Will the high cost of FHA financing derail the housing recovery?
First-time homebuyers are the foundation of the housing market. Move-up buyers need first-time homebuyers to purchase their property to provide the equity to make the move up possible. With the collapse of toxic loan products from the bubble, first-time homebuyers suddenly needed to have qualifying income, and that income would only be applied to conventionally amortizing mortgages. As a result, loan balances cratered, and house prices went down with them.
To prevent further declines in mortgage balances, the federal reserve lowered interest rates to near zero and embarked on “operation twist” to bring down mortgage rates. In the process they have caused the cost of ownership to decline precipitously, at least for buyers putting twenty percent down. My reports show this conclusively. However, when I calculate the cost of ownership, I assume a 20% down mortgage with no private mortgage insurance. That’s not how first-time homebuyers generally enter the market. With high prices, 20% down is a huge barrier to home ownership, and first-time homebuyers flock to FHA loans because it’s the only way they can stretch their meager savings enough to get a home.
Unfortunately, FHA financing carries a big cost. In Friday’s post FHA = subprime, 12.4% interest cost of FHA insurance, 50% risk premium, I measured the cost of this insurance, and it is having the opposite effect of lower interest rates. In fact, the cost of FHA insurance makes the effective interest rate a whopping 50% higher. Houses are more affordable than ever for someone putting 20% down, but for the first-time buyers who aren’t, affordability is average at best. And since the market must look to first-time buyers for stability, rising FHA insurance costs are pushing prices out of reach for first-time homebuyers.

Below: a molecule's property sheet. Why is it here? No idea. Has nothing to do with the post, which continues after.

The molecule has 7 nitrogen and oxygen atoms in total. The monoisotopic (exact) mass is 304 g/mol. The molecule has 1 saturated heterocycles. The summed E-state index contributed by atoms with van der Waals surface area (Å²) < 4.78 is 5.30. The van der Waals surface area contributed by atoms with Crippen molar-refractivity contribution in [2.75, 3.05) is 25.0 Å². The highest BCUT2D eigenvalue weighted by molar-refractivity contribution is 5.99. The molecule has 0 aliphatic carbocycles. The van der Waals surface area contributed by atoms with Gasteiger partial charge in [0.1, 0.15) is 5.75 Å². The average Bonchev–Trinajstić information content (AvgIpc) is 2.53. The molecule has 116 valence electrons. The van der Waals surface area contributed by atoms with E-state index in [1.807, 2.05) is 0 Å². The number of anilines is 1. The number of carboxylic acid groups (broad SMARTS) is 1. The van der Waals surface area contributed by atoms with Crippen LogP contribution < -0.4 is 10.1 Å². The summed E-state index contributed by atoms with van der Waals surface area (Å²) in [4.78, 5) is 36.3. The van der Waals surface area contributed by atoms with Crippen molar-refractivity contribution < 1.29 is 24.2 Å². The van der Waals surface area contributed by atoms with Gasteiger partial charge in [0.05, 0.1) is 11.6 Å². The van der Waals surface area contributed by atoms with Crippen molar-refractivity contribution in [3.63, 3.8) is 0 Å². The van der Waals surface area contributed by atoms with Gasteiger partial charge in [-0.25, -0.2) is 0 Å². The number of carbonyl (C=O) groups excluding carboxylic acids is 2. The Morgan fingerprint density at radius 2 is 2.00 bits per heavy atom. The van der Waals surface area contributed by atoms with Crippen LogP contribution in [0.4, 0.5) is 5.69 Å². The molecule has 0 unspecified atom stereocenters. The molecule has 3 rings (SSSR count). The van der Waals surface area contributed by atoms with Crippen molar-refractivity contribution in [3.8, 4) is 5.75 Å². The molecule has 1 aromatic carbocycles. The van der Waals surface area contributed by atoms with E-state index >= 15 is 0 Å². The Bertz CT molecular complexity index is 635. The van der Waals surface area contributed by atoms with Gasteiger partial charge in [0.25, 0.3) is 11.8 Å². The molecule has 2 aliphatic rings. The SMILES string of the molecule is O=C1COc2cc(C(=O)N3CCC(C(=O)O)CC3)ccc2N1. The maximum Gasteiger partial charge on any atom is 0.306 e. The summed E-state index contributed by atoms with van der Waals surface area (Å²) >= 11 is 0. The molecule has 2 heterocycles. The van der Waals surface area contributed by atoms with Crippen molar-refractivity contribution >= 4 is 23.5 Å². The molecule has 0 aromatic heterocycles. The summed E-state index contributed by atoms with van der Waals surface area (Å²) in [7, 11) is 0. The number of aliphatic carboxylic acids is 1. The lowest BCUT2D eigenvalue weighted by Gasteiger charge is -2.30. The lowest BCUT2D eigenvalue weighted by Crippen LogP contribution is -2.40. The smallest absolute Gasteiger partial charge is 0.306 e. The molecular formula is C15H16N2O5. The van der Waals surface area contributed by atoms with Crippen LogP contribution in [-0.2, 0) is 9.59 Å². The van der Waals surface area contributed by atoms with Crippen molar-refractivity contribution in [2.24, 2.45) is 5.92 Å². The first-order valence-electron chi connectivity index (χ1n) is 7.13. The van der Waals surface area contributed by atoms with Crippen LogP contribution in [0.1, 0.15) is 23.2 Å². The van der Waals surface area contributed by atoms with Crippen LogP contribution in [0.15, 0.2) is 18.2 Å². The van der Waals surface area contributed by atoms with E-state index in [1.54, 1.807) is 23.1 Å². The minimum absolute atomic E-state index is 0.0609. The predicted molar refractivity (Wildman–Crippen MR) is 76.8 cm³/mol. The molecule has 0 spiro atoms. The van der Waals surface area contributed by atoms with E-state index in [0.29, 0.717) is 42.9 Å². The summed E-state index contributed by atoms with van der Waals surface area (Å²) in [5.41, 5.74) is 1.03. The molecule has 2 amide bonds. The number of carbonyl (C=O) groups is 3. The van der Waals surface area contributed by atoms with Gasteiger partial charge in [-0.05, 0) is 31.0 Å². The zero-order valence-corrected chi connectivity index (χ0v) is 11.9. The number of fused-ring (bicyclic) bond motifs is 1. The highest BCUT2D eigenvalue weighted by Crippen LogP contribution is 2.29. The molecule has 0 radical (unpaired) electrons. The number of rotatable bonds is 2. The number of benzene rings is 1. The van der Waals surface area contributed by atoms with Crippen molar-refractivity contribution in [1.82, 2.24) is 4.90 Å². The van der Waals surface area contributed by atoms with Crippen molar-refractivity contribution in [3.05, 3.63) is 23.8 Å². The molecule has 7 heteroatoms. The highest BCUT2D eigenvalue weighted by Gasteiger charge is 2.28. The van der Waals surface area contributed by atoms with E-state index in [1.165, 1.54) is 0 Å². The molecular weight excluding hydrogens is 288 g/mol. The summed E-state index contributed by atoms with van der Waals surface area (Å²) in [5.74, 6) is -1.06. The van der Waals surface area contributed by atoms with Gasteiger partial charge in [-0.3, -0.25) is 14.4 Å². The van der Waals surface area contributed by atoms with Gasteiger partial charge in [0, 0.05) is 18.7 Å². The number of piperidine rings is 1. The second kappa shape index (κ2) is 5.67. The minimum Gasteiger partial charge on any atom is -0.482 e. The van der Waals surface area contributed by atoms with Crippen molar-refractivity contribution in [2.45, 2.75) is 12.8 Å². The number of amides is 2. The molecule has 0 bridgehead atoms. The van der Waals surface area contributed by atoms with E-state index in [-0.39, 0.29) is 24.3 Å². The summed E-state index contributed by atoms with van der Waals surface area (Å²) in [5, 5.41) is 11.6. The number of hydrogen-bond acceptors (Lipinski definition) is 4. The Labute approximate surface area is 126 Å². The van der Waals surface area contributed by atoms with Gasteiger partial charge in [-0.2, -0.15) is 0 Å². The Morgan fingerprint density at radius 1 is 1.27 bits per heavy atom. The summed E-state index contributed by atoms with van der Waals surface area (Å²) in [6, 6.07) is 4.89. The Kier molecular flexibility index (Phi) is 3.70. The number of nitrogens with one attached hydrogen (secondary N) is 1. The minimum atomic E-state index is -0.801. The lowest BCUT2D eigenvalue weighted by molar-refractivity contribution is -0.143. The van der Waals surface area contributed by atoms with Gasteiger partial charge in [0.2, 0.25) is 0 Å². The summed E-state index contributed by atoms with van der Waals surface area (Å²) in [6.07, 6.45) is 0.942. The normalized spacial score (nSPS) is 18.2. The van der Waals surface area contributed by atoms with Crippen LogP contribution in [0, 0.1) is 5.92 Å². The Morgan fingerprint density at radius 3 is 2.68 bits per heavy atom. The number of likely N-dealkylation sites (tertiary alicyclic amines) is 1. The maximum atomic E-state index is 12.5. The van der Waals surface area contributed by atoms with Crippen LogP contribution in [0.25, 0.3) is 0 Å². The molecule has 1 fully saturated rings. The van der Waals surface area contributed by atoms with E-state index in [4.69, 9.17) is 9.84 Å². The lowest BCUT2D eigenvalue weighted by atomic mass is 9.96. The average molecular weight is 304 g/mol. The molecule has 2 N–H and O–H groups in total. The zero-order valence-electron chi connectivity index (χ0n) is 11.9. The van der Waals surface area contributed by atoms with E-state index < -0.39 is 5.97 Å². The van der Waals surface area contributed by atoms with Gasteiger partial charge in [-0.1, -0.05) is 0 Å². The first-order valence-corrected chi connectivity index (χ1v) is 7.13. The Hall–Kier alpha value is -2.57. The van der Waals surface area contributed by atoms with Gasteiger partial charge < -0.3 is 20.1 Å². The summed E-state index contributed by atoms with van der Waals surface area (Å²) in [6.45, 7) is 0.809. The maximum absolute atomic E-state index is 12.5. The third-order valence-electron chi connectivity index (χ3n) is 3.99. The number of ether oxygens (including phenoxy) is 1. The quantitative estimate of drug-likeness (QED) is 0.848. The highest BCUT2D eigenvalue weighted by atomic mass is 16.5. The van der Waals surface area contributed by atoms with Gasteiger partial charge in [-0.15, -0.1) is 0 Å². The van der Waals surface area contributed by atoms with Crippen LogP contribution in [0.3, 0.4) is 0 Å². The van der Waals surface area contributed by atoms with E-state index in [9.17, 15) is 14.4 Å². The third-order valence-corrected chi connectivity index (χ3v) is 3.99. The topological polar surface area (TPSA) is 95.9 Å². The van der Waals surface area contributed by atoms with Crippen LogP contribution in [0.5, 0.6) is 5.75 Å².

Home prices have been rising steadily for the past several months, but some fear the rapid increase could actually start hurting the housing recovery.
The reason is that the rise in prices is mainly due to investors, mostly large hedge funds, that have been swooping into the most distressed markets and inhaling properties as fast as their plentiful cash will allow. They are turning those properties into rentals, and getting anywhere from 8 to 12 percent returns on their investments, thanks to still hot demand. The trouble is, as home prices rise, those returns shrink.
“The worry with investment demand is that the very recovery in prices that it is driving will eventually reduce rental yields and undermine the investment case,” warns Paul Diggle of Capital Economics.
Hedge funds will stop buying once prices rise high enough that cashflow returns aren’t enticing. Hedge funds don’t purchase as a speculative play on appreciation. They all project appreciation into their returns, but since that money is years into the future, what really drives their activity is current cashflow. In fact, the biggest worry among these investors is that their appreciation projections won’t turn out as planned. They plan to sell these houses to first-time homebuyers and those who’ve repaired their credit. But since these borrowers will almost universally use FHA financing, they may not be able to leverage enough to buy out the hedge funds at prices they hope to see years from now.